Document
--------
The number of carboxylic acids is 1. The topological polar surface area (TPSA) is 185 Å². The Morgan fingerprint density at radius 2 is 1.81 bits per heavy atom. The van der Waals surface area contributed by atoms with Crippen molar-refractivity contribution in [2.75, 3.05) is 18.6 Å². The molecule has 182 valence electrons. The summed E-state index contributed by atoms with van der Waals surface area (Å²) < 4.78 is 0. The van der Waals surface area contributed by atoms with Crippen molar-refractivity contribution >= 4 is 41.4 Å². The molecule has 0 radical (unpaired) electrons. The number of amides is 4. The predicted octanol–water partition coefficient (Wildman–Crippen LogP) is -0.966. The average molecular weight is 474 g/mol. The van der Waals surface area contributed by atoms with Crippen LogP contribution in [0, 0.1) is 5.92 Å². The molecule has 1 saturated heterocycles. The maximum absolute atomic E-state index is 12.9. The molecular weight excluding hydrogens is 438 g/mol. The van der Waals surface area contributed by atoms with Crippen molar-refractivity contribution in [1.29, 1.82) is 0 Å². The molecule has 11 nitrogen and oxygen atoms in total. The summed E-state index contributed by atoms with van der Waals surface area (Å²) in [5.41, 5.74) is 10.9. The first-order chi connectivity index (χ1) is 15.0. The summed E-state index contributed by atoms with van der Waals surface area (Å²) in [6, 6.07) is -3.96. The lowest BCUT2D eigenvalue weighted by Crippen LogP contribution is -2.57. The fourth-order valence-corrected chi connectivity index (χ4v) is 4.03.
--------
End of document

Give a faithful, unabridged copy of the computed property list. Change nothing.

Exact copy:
The number of carboxylic acids is 1. The topological polar surface area (TPSA) is 185 Å². The Morgan fingerprint density at radius 2 is 1.81 bits per heavy atom. The van der Waals surface area contributed by atoms with Crippen molar-refractivity contribution in [2.75, 3.05) is 18.6 Å². The molecule has 182 valence electrons. The summed E-state index contributed by atoms with van der Waals surface area (Å²) < 4.78 is 0. The van der Waals surface area contributed by atoms with Crippen molar-refractivity contribution >= 4 is 41.4 Å². The molecule has 0 radical (unpaired) electrons. The number of amides is 4. The predicted octanol–water partition coefficient (Wildman–Crippen LogP) is -0.966. The average molecular weight is 474 g/mol. The van der Waals surface area contributed by atoms with Crippen LogP contribution in [0, 0.1) is 5.92 Å². The molecule has 1 saturated heterocycles. The maximum absolute atomic E-state index is 12.9. The molecular weight excluding hydrogens is 438 g/mol. The van der Waals surface area contributed by atoms with Crippen molar-refractivity contribution in [1.29, 1.82) is 0 Å². The molecule has 11 nitrogen and oxygen atoms in total. The summed E-state index contributed by atoms with van der Waals surface area (Å²) in [5.41, 5.74) is 10.9. The first-order chi connectivity index (χ1) is 15.0. The summed E-state index contributed by atoms with van der Waals surface area (Å²) in [6, 6.07) is -3.96. The lowest BCUT2D eigenvalue weighted by Crippen LogP contribution is -2.57. The fourth-order valence-corrected chi connectivity index (χ4v) is 4.03.